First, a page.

Against the backdrop of the political and cultural events that mark Europe, Italian art and architecture are full of ferment, even if they lose their position of domination and leadership. Italy still remains a reference point in the great decoration (Italian artists are active from England to Eastern Europe) and destination of the grand tour ; however, the French, English and German cultures take over. According to COUNTRYVV.COM, the international character especially in painting is accentuated; previous naturalistic and classicist tendencies are enriched with a new focus on Venetian colourism, Flemish and Dutch tradition and contemporary French experiences. In Rome, classicism of the Marattian type (G. Chiari, B. Luti) leads to an Arcadian grace, with a gallant or devotional imprint (F. Trevisani); PL Ghezzi, academic in religious works, is witty ironic in genre scenes and caricatures; M. Benefial represents a severe naturalism. In landscape painting, A. Locatelli and GP Pannini emerge. In sculpture, classicist and baroque instances interpenetrate in C. Rusconi; with late Baroque grace, in F. Della Valle and P. Bracci. In the architectural and urban fields A. Specchi, F. De Sanctis, F. Raguzzini, N. Salvi elaborate scenographic solutions; G. Valvassori and G. Sardi work with a graceful baroque; F. Fuga, A. Galilei, C. Marchionni refer to a classicist trend. F. Juvarra, trained in Rome, works with brilliant inventiveness in the transformation of Turin into a European level capital; B. Alfieri and B. Vittone followed. In the field of painting and decoration, in addition to the Turin court, CF Beaumont, G. Crosato, the Cignaroli, C. Giaquinto, the French C.-A. worked at the Savoy court. Vanloo. At the beginning of the 18th century Neapolitan architecture was affected by F. Solimena, better known as a painter; a Neapolitan school is formed with F. Sanfelice and D. Vaccaro. In the middle of the century, F. Fuga and L. Vanvitelli (his masterpiece the Royal Palace of Caserta) are in Naples; the sculpture reached subtle preciousness with G. Sammarini, F. Queirolo, A. Corradini. Solimena dominated in painting; his pupil, F. De Mura. S. Conca and C. Giaquinto were active above all in Rome the first, in Turin and in Spain the second. Genovese is A. Magnasco, with intense touch painting, also active in Milan; Mantua, G. Bazzani. In Milan, more than in architecture, which only with G. Piermarini finds its most original expression at the end of the century, is painting that presents interesting results with CI Carlone, the Galliari brothers, the work of G. Tiepolo. In Bologna, the classicism of C. Cignani, that of D. Creti and above all GM Crespi emerge against the backdrop of tradition. In sculpture, G. Mazza’s classical ways tend to soften in his most significant pupil, AG Piò. The leading role in eighteenth-century European painting is once again played by Venice, by S. Ricci, GB Piazzetta and Giambattista Tiepolo, in the great decorative enterprises, in religious or allegorical themes. P. Longhi and, in the view and landscape, Canaletto and F. Guardi operate with new realistic approaches. A classicism marked by a recovery of the Palladian lesson characterizes Venetian architecture, with G. Scalfarotto, A. Tirali, G. Massari and T. Temanza.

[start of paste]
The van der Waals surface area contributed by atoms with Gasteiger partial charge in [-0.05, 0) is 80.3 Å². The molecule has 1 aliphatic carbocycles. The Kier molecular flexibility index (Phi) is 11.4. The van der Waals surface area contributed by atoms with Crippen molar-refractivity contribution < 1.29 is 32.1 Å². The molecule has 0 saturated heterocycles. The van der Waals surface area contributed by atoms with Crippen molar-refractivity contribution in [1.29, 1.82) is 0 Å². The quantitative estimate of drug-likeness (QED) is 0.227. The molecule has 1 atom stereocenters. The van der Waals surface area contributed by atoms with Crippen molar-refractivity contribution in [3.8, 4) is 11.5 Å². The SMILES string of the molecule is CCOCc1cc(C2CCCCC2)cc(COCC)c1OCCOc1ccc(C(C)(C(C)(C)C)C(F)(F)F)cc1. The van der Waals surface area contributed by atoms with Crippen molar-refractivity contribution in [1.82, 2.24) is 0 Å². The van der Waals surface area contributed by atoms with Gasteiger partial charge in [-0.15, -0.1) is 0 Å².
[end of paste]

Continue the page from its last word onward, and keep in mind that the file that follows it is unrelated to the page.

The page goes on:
If the excavations of Herculaneum and Pompeii and the evidence of the antiquity of Sicily attract more and more educated and sensitive travelers, it is Rome that in the second half of the eighteenth century becomes the privileged place of neoclassical poetics: JJ Winckelmann and AR Mengs live in Rome; Going back to the Enlightenment rationalism of C. Lodoli and F. Algarotti, F. Milizia lays the foundations of neoclassical architecture and urban planning, while GB Piranesi’s approach to antiquity is completely personal; the presence of J.-L. David and A. Canova is significant. The neoclassical movement with its complex components left significant traces, in architecture also on an urban scale, in Milan with Piermarini, S. Cantoni, CF Soave, L. Pollack and, for interior decoration, G. Albertolli; in Venice G. Selva, in Rome G. Valadier.